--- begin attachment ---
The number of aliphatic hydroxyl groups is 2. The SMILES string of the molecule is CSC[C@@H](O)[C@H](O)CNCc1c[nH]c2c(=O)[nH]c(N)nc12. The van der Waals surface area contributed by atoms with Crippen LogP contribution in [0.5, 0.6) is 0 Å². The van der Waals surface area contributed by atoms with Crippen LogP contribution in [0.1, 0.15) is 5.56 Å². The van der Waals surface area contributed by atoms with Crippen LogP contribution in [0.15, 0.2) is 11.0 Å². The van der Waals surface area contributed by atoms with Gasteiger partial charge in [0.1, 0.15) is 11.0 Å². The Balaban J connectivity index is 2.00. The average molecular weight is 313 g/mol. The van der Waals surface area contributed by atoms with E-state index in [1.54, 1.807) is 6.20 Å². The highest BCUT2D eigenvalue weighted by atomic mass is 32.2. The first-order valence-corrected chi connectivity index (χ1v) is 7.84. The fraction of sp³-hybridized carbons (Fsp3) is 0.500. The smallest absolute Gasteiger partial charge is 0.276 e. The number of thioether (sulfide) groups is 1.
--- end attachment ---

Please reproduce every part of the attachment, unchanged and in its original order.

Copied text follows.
The number of aliphatic hydroxyl groups is 2. The SMILES string of the molecule is CSC[C@@H](O)[C@H](O)CNCc1c[nH]c2c(=O)[nH]c(N)nc12. The van der Waals surface area contributed by atoms with Crippen LogP contribution in [0.5, 0.6) is 0 Å². The van der Waals surface area contributed by atoms with Crippen LogP contribution in [0.1, 0.15) is 5.56 Å². The van der Waals surface area contributed by atoms with Crippen LogP contribution in [0.15, 0.2) is 11.0 Å². The van der Waals surface area contributed by atoms with Gasteiger partial charge in [0.1, 0.15) is 11.0 Å². The Balaban J connectivity index is 2.00. The average molecular weight is 313 g/mol. The van der Waals surface area contributed by atoms with E-state index in [1.54, 1.807) is 6.20 Å². The highest BCUT2D eigenvalue weighted by atomic mass is 32.2. The first-order valence-corrected chi connectivity index (χ1v) is 7.84. The fraction of sp³-hybridized carbons (Fsp3) is 0.500. The smallest absolute Gasteiger partial charge is 0.276 e. The number of thioether (sulfide) groups is 1.